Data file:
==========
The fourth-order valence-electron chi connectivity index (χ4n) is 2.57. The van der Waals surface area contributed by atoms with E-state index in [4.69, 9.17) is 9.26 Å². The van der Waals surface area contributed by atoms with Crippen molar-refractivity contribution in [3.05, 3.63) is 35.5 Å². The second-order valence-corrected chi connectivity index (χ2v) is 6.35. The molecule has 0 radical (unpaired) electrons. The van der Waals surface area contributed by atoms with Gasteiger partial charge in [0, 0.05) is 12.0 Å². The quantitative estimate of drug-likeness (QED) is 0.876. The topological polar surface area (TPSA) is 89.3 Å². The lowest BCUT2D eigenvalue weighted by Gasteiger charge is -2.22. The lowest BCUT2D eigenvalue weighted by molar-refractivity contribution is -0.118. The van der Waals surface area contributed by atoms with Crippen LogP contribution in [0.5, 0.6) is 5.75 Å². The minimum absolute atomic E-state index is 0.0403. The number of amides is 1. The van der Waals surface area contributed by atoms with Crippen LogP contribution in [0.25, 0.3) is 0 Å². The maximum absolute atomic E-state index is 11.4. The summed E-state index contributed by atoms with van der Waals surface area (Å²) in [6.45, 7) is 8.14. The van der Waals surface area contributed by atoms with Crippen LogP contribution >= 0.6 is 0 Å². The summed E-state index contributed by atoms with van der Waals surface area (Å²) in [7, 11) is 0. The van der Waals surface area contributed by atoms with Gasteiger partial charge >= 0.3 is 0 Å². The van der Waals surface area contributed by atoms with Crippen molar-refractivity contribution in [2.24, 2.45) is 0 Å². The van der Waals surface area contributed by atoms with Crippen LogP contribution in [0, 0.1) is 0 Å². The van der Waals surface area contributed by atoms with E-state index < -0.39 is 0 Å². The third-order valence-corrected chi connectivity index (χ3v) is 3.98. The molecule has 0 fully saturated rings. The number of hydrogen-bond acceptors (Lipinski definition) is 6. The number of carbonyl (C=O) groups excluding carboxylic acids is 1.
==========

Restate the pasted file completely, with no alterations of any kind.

The fourth-order valence-electron chi connectivity index (χ4n) is 2.57. The van der Waals surface area contributed by atoms with E-state index in [4.69, 9.17) is 9.26 Å². The van der Waals surface area contributed by atoms with Crippen molar-refractivity contribution in [3.05, 3.63) is 35.5 Å². The second-order valence-corrected chi connectivity index (χ2v) is 6.35. The molecule has 0 radical (unpaired) electrons. The van der Waals surface area contributed by atoms with Gasteiger partial charge in [0, 0.05) is 12.0 Å². The quantitative estimate of drug-likeness (QED) is 0.876. The topological polar surface area (TPSA) is 89.3 Å². The lowest BCUT2D eigenvalue weighted by Gasteiger charge is -2.22. The lowest BCUT2D eigenvalue weighted by molar-refractivity contribution is -0.118. The van der Waals surface area contributed by atoms with Crippen LogP contribution in [0.5, 0.6) is 5.75 Å². The minimum absolute atomic E-state index is 0.0403. The number of amides is 1. The van der Waals surface area contributed by atoms with Crippen LogP contribution in [0.25, 0.3) is 0 Å². The maximum absolute atomic E-state index is 11.4. The summed E-state index contributed by atoms with van der Waals surface area (Å²) in [6.45, 7) is 8.14. The van der Waals surface area contributed by atoms with Crippen LogP contribution >= 0.6 is 0 Å². The summed E-state index contributed by atoms with van der Waals surface area (Å²) in [7, 11) is 0. The van der Waals surface area contributed by atoms with Gasteiger partial charge >= 0.3 is 0 Å². The van der Waals surface area contributed by atoms with Crippen molar-refractivity contribution in [2.24, 2.45) is 0 Å². The van der Waals surface area contributed by atoms with Crippen LogP contribution in [0, 0.1) is 0 Å². The van der Waals surface area contributed by atoms with E-state index < -0.39 is 0 Å². The third-order valence-corrected chi connectivity index (χ3v) is 3.98. The molecule has 0 fully saturated rings. The number of hydrogen-bond acceptors (Lipinski definition) is 6. The number of carbonyl (C=O) groups excluding carboxylic acids is 1.